A friend of who really should have grown out of this stuff by his age tells me the latest generation of motors have speed control in them. And servo function. E.g the motors as included in the bargain (!) set 42100. All controllable via
the Devils radio bluetooth. You can even use a game controller such as a PS4 dualshock talking to a fondleslab or phone relaying on to the motors. That requires a free 3rd party app that is simple enough even an adult can use it.
A friend, honest.
I understand that buying Chinese knock offs is cheaper but even regular Legos have problems with motors so that would mean more glue and who knows what else to reinforce the thing.
Anyone remembers Meccano? Amazing as it sounds one of the reasons Lego became popular is because it was cheaper than Meccano.
Never had it but one of my friends older brother had a set.
You'd maybe build a machine or vehicle with Meccano, but not a village. Spaceships looked rubbish in Meccano. We built SF style spaceships in the 1960s using ordinary bricks and house windows.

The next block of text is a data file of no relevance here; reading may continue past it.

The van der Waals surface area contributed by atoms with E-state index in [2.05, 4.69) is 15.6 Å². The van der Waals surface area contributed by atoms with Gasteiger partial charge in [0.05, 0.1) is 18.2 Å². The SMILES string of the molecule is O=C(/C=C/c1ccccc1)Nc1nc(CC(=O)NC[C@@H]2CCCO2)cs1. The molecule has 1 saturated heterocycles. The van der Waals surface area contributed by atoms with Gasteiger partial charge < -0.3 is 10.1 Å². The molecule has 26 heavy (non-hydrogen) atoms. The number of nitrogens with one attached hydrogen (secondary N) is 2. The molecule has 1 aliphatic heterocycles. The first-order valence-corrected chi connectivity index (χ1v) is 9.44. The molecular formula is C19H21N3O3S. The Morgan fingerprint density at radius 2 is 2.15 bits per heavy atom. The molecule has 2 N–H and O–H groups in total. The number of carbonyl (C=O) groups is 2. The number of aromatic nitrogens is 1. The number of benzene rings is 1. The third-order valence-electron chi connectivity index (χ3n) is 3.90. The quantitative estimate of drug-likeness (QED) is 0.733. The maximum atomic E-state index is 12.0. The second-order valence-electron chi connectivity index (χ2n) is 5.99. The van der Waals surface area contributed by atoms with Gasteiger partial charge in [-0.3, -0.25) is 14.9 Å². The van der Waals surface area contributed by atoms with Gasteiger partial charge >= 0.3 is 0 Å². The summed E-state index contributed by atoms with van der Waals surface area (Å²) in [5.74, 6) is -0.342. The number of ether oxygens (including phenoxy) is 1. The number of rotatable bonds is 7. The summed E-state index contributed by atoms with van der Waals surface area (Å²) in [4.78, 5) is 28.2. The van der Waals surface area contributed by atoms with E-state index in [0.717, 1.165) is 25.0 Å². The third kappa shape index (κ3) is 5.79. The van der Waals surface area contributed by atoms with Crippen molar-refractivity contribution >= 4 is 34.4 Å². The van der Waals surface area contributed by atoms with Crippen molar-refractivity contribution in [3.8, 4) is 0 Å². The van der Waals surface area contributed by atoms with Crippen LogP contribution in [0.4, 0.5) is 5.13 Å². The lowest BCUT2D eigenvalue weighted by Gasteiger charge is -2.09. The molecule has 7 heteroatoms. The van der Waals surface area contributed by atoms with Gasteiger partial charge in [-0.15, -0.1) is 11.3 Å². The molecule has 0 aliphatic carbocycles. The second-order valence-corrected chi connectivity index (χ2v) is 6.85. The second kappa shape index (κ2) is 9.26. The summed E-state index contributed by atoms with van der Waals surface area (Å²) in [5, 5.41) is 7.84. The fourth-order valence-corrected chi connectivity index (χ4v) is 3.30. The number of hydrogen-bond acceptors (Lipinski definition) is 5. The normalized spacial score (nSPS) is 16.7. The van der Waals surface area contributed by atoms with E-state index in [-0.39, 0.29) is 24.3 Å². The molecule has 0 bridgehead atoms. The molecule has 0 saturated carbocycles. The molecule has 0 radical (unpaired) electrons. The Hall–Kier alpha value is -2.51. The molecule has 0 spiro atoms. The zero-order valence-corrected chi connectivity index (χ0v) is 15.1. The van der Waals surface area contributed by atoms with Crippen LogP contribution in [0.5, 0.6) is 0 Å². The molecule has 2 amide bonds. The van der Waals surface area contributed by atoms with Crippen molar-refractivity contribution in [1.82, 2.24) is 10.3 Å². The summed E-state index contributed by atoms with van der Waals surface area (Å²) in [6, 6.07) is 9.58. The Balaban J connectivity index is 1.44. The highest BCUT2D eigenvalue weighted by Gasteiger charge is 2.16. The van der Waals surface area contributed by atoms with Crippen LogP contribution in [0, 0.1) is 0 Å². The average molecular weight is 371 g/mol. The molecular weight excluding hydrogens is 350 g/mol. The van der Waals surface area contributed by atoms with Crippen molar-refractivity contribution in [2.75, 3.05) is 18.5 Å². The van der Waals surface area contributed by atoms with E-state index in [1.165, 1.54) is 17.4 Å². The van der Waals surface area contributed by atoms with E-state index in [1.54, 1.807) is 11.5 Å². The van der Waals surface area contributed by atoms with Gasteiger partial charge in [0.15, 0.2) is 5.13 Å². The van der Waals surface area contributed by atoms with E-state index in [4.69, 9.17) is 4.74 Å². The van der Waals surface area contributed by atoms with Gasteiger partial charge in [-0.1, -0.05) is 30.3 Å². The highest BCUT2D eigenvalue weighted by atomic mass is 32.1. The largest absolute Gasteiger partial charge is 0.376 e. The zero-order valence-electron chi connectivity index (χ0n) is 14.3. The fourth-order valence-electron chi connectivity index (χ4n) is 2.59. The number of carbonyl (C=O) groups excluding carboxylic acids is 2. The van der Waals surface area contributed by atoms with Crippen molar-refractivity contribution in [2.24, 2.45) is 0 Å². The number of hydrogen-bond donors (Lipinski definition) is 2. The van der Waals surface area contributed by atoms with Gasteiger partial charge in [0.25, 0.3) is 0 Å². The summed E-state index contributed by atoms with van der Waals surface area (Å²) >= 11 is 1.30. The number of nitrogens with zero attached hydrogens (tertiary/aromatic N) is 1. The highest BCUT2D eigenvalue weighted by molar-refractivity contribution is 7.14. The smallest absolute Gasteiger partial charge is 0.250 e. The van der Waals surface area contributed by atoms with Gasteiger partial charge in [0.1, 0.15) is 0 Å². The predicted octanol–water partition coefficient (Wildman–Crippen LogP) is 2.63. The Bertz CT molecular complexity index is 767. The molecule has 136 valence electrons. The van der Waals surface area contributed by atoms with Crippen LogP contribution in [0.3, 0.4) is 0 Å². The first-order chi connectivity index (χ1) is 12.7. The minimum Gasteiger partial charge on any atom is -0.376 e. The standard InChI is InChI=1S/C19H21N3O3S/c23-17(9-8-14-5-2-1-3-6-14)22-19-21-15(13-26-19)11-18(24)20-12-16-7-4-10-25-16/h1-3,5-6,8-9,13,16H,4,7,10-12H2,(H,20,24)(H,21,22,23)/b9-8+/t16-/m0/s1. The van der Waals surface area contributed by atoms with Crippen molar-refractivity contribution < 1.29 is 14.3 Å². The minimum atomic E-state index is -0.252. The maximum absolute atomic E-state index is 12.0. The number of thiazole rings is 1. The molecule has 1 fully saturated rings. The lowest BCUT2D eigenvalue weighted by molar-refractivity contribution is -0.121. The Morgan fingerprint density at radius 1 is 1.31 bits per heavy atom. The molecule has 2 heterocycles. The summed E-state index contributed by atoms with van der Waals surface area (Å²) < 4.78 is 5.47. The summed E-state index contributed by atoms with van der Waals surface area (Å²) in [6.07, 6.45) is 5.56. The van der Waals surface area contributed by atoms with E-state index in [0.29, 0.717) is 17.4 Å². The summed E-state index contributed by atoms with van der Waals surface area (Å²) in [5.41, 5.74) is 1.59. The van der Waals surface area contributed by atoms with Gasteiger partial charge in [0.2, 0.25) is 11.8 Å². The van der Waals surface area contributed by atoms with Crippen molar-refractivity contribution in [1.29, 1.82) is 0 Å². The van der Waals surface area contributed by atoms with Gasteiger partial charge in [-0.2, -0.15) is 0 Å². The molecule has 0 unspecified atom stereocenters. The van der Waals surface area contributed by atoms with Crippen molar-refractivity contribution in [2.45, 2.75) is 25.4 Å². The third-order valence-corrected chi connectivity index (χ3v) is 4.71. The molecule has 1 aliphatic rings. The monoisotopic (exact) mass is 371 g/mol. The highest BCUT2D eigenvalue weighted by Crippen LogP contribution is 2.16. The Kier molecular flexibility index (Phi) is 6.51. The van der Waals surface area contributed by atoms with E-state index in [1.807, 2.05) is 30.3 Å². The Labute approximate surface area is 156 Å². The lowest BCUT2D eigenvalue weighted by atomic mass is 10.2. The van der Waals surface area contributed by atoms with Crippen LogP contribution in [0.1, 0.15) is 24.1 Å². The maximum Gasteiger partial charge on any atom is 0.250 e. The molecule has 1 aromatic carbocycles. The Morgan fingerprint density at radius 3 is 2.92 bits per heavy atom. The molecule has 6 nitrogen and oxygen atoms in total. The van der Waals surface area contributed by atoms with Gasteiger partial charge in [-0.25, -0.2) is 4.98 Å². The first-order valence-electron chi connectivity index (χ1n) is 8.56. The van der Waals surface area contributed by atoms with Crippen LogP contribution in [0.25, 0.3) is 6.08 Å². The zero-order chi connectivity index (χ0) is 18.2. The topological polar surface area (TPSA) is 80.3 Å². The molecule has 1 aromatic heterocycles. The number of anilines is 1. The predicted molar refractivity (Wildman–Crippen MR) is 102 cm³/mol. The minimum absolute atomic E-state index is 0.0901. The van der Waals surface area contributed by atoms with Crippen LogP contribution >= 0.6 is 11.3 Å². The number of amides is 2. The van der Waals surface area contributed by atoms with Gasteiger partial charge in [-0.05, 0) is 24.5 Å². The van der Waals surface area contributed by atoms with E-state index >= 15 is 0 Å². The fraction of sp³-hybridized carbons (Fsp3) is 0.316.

Also it was really slow to assemble and the work in disassembly prior to building something else was inhibiting.
But certainly no-one had as much Meccano as Lego. Also even the newsagent had the pocket money sized boxes of generic bricks. You could get Meccano by mail order, but mostly you had to go to a serious toy shop in the city and buy a set. Most people in the 1960s had only one or two Meccano sets but constantly added to the Lego.
Small box of Lego in the pocket.
As a proud owner of a Meccano Set Nb 10 ( yes the big big big one at that time ) and of several early Lego Technic sets ( to compare apples to apples ).